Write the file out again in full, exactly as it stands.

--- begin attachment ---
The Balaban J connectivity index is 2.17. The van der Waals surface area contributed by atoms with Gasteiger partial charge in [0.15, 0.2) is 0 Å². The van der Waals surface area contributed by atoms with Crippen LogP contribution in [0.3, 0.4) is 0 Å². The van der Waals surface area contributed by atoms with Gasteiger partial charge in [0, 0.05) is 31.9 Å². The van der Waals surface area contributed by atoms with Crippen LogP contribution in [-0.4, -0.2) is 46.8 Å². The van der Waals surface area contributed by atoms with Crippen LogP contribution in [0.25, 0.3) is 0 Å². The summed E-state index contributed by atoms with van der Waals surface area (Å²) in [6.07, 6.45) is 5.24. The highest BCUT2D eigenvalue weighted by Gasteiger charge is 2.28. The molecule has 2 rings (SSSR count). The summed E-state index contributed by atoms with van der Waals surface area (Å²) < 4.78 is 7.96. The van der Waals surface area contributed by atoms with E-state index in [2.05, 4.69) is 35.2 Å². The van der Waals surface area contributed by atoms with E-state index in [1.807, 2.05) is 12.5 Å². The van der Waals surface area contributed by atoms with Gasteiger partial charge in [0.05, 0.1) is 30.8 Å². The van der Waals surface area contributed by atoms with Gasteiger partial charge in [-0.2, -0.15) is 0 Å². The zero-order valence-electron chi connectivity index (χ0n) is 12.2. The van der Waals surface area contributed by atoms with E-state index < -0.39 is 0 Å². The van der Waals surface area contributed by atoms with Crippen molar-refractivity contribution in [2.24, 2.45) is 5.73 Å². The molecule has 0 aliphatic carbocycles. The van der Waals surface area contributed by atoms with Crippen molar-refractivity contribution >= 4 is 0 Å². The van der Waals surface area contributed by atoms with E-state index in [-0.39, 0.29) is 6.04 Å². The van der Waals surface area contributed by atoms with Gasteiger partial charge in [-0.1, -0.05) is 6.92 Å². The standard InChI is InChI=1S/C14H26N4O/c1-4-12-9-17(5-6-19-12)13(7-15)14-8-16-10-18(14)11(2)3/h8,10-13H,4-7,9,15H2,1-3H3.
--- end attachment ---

The Balaban J connectivity index is 2.17. The van der Waals surface area contributed by atoms with Gasteiger partial charge in [0.15, 0.2) is 0 Å². The van der Waals surface area contributed by atoms with Crippen LogP contribution in [0.3, 0.4) is 0 Å². The van der Waals surface area contributed by atoms with Gasteiger partial charge in [0, 0.05) is 31.9 Å². The van der Waals surface area contributed by atoms with Crippen LogP contribution in [-0.4, -0.2) is 46.8 Å². The van der Waals surface area contributed by atoms with Crippen LogP contribution in [0.25, 0.3) is 0 Å². The summed E-state index contributed by atoms with van der Waals surface area (Å²) in [6.07, 6.45) is 5.24. The highest BCUT2D eigenvalue weighted by Gasteiger charge is 2.28. The molecule has 2 rings (SSSR count). The summed E-state index contributed by atoms with van der Waals surface area (Å²) < 4.78 is 7.96. The van der Waals surface area contributed by atoms with E-state index in [2.05, 4.69) is 35.2 Å². The van der Waals surface area contributed by atoms with E-state index in [1.807, 2.05) is 12.5 Å². The van der Waals surface area contributed by atoms with Gasteiger partial charge in [0.05, 0.1) is 30.8 Å². The van der Waals surface area contributed by atoms with Gasteiger partial charge in [-0.2, -0.15) is 0 Å². The zero-order valence-electron chi connectivity index (χ0n) is 12.2. The van der Waals surface area contributed by atoms with E-state index < -0.39 is 0 Å². The van der Waals surface area contributed by atoms with Crippen molar-refractivity contribution in [2.24, 2.45) is 5.73 Å². The molecule has 0 aliphatic carbocycles. The van der Waals surface area contributed by atoms with Crippen molar-refractivity contribution >= 4 is 0 Å². The van der Waals surface area contributed by atoms with E-state index in [-0.39, 0.29) is 6.04 Å². The van der Waals surface area contributed by atoms with Gasteiger partial charge in [-0.1, -0.05) is 6.92 Å². The standard InChI is InChI=1S/C14H26N4O/c1-4-12-9-17(5-6-19-12)13(7-15)14-8-16-10-18(14)11(2)3/h8,10-13H,4-7,9,15H2,1-3H3.